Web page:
[ntp:hackers] More on configuration rewrite

David L. Mills mills at udel.edu
Fri Mar 3 18:27:04 UTC 2006


In principle, the configuration rewrite has nothing to do with access 
control or authentication; however, there are some serious issues 
involved. The following are among the design requirements.

1. The configuration grammar contains all the current commands and 
subcommands, but only the simulator actually uses it now. It is designed 
to be easily changed and augmented without changing the parser or 
back-end segments.

2. The data structure representing the configuration file is constructed 
in its entirety before the back-end segments, including DNS, are called. 
This, dear hearts, gets rid of the temporary file and allows new options 
during the configuration process. This makes it possible to tack on 
per-system options now to be per-server options, such as restrict bits, 
in future.

3. As the entire configuration tree is retained, it should be possible 
to modify it on-fly without restarting the daemon. It would be possible 
in general to send configuration commands directly from ntpq and in the 
same configuration file format; however, there is a really serious 
authentication problem with this. I insist that the security model has 
the same strength as the security model for host access, which means ssh 
to most of us.

There are two approaches for remote configuration authentication:

1. Forbid it; require the perp to ssh in and run a utility program which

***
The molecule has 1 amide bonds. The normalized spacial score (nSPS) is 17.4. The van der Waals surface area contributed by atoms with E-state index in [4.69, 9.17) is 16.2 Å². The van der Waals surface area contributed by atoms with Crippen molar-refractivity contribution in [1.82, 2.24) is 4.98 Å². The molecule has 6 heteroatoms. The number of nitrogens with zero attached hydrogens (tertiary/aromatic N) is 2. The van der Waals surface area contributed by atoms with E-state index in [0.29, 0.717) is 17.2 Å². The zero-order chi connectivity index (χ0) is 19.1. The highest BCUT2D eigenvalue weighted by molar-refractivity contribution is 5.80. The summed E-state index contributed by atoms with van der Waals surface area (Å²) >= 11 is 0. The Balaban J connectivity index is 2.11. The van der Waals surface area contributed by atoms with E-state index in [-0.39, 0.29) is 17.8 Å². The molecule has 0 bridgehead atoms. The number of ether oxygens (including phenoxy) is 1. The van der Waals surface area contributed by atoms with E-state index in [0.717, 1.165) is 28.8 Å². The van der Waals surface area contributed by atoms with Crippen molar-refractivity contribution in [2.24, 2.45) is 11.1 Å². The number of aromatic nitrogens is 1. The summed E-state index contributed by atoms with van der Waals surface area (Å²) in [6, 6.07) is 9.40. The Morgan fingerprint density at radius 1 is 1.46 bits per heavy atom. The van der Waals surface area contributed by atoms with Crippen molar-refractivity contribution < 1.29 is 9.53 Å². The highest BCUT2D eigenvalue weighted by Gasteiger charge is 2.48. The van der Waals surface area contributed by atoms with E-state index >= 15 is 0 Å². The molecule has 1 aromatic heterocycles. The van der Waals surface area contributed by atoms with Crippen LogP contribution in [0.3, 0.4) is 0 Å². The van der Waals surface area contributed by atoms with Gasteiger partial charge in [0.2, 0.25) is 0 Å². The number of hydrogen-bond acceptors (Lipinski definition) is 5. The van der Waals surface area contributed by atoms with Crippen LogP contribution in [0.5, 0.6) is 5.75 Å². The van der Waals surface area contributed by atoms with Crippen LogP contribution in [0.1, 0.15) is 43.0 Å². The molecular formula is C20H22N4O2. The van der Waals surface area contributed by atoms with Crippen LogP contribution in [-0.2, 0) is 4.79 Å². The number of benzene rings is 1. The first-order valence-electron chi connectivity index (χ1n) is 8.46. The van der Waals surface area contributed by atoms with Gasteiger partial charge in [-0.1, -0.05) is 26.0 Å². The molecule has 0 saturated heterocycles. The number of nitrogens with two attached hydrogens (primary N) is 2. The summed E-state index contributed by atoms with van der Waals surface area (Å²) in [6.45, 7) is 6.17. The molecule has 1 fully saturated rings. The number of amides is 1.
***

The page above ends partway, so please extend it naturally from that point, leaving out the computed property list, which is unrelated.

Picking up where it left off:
modifies and activates the configuration tree directly.

2. Include ntpq messages in the security protocol just as ordinary NTP 
packets. This might not be as hard as it looks, especially if only the 
symmetric key cryptography is necessary.

When all this is done, the only thing left for ntpdc to do is the 
monlist function. The function is most useful when the LRU list is very 
large, like 600 entries, but this results in a serious burst of 70-80 
packets, which makes it almost certain that some will be dropped. This 
function is a serious clogging vulnerability. In its present form a bad 
guy could send fake LRU requests as fast as he/she can with source 
address his college professor's home computer.

The only answer to this is to move the LRU data to the filegen facility 
and retrieve them later via the host access security model. There still 
has to be a way to authenticate requests to dump the table. The table, 
and perhaps other statistics as well, could be retrieved via web pages, 
secure or not. I rather like that approach, or simply mail them to a 
designated (authenticated) address.

There are some statistics, like useage tallies, that are now returned 
only by ntpdc. They can be returned individually as system variables 
with ntpq or as a group using new commands designed for this purpose.


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